Freshmen should park at Ferrell Center

By Bailey Brammer | Broadcast Managing Editor

Parking problems at Baylor are almost as numerous as women wearing oversized T-shirts and Nike shorts … almost.

Whether you’re playing “Parking Spot Roulette” and seeing how long you can stay in that faculty spot before Baylor Parking Services tracks you down, or you’re swerving sharply to the right to avoid being hit by that monster truck backing into a compact spot, everyone with a car is bound to run into a parking issue every so often.

Recently, though, I’ve found that my parking struggles have shifted to simply not being able to find a parking spot at all. And I know I’m not alone, because there are usually seven or so other cars frantically zooming around the top floor of Garage Mahal at 9:28 a.m. on a Tuesday, trying to find a place to park before class starts.

However, many of the cars already parked in these garages belong to freshmen, who merely have to wake up, roll out of bed and get to class without the added worry of finding a parking spot. Freshmen should park at the Ferrell Center, giving students who commute the opportunity to make it to class on time as well.

While there are certainly freshmen who use their vehicles on a regular basis for off-campus jobs or adventures, many first-year students’ cars sit in these garages all week long. Leaving your car in the same spot and only going out every so often isn’t a bad thing, but it is costing you $360 when you could be paying nothing to park at the Ferrell Center.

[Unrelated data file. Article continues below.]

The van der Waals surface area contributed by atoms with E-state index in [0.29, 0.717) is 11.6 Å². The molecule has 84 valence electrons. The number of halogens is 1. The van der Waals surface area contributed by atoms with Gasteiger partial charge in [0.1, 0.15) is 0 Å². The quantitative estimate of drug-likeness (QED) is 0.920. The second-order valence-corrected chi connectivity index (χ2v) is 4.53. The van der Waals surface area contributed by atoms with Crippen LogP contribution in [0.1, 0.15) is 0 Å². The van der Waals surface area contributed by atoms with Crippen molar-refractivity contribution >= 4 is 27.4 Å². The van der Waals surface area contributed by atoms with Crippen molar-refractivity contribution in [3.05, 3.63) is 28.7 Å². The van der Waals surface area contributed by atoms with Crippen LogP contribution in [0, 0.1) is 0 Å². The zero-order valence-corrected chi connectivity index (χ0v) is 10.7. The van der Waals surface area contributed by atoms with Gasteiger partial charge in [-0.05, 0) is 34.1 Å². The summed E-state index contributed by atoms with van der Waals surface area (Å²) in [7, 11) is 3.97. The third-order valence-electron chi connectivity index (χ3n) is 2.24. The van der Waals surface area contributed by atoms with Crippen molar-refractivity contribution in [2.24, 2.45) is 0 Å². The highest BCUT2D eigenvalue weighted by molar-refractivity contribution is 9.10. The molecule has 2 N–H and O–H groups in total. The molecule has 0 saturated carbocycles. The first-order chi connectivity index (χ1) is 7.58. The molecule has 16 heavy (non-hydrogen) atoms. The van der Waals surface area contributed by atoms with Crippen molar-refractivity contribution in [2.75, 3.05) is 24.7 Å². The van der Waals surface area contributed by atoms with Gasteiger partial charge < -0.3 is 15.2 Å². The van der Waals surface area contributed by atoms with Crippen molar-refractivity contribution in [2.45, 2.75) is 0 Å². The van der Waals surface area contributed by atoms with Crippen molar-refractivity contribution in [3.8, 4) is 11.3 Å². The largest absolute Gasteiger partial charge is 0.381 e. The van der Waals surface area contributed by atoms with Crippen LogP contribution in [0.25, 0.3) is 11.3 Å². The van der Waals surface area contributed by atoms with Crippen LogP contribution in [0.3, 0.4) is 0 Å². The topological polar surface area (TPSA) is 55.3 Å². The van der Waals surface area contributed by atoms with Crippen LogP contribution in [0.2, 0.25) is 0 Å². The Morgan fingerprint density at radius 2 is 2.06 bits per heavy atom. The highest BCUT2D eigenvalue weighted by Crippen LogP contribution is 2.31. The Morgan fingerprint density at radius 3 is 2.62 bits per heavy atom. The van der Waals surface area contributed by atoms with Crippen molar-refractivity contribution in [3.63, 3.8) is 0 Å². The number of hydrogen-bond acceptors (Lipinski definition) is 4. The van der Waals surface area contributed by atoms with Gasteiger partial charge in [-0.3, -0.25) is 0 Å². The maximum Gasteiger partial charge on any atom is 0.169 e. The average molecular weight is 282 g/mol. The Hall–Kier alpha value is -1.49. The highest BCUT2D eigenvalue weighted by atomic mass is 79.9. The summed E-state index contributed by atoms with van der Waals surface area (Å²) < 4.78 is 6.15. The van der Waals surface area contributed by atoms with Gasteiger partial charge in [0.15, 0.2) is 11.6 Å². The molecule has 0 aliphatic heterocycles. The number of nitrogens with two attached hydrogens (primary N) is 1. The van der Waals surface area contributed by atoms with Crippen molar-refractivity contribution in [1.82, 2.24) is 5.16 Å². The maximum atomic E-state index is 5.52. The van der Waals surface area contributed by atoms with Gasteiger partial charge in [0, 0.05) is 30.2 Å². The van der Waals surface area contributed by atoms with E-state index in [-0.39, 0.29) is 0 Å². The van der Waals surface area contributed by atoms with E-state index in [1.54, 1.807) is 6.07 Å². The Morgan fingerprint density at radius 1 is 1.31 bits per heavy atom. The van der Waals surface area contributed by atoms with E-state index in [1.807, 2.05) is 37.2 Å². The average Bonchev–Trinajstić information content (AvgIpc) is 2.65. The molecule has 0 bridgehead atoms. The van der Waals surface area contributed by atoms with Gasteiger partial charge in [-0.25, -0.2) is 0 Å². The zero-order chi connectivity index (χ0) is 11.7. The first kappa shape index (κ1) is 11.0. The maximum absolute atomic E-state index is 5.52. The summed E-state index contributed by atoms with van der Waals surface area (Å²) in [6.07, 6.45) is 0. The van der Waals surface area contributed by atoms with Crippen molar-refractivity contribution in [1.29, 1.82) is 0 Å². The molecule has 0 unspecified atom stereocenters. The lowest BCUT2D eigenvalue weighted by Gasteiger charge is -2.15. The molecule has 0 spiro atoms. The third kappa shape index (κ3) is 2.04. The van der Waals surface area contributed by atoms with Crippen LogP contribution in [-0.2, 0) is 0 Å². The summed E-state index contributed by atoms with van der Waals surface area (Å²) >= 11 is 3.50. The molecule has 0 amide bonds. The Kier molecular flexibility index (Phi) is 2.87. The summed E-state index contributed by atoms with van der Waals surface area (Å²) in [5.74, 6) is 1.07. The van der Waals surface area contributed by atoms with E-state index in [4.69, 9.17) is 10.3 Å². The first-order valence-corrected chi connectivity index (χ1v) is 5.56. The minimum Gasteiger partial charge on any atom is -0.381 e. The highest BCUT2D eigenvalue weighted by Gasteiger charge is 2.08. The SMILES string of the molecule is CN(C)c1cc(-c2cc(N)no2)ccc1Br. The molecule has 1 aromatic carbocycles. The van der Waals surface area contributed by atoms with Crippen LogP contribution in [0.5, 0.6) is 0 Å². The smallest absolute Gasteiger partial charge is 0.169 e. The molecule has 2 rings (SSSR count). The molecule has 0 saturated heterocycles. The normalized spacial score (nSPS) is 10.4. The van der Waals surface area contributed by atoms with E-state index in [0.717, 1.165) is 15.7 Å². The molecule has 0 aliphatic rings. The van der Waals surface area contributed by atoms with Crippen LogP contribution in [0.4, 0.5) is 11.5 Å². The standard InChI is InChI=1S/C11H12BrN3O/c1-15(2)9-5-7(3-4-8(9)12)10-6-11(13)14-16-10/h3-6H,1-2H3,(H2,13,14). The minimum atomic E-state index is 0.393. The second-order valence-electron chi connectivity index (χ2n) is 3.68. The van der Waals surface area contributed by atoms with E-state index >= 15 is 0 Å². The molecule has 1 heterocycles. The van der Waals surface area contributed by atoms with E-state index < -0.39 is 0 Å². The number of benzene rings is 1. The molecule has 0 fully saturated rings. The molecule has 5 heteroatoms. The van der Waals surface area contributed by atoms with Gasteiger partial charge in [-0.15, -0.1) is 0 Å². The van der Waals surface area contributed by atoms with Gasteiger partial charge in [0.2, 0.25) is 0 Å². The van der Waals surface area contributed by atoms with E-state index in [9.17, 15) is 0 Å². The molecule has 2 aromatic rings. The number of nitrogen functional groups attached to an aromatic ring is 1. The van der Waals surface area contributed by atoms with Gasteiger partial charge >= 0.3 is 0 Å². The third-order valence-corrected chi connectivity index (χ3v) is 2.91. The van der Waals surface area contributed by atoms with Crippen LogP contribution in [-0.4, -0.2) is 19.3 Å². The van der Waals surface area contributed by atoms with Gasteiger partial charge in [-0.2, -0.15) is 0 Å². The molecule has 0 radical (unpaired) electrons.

Some freshmen only use their cars on the weekends, which also allows them to take advantage of the free Ferrell Center parking. Baylor Parking Services does not patrol after 5 p.m. on weekdays and does not patrol at all on weekends, meaning that even if you left your car at the Ferrell Center during the week, you still wouldn’t have to pay to park on campus when you actually need your vehicle on the weekend.

The walk to the Ferrell Center from most freshman dorms shouldn’t take more than 10 to 15 minutes, but even from Ruth Collins Residence Hall on the other side of campus, the distance is only 1.4 miles.

And if freshmen don’t feel like walking across University Parks Drive, they can take the Baylor University Shuttle, which runs from 7:25 a.m. to 5:25 p.m. every day. They could also use the After Hours Shuttle, which goes all around campus and stops right across the street from the Ferrell Center from 6:30 p.m. until 1:30 a.m. If none of these options appeal to freshmen or fall within their time constraints, they can also hitch a ride with a Baylor security escort by calling 254-710-2211.

Skeptics of these arguments (freshmen, most likely) might say that commuting students should just leave for class a few minutes earlier to secure a spot, or that they should check the parking garage Live Counts available on Baylor’s Department of Public Safety website.

However, faculty vehicles can sometimes be included in the Live Counts, thus skewing the numbers. And even if you arrive 20 minutes before your class begins, you still have the potential to have trouble finding a spot, or worse, end up parking in the back corner on the fourth floor in-between a Range Rover and a Ford F150.

While I’m not saying freshmen parking at the Ferrell Center should be mandatory, it would certainly benefit students who live off campus, as well as those who live on campus.

Bailey is a senior journalism major from Phoenix.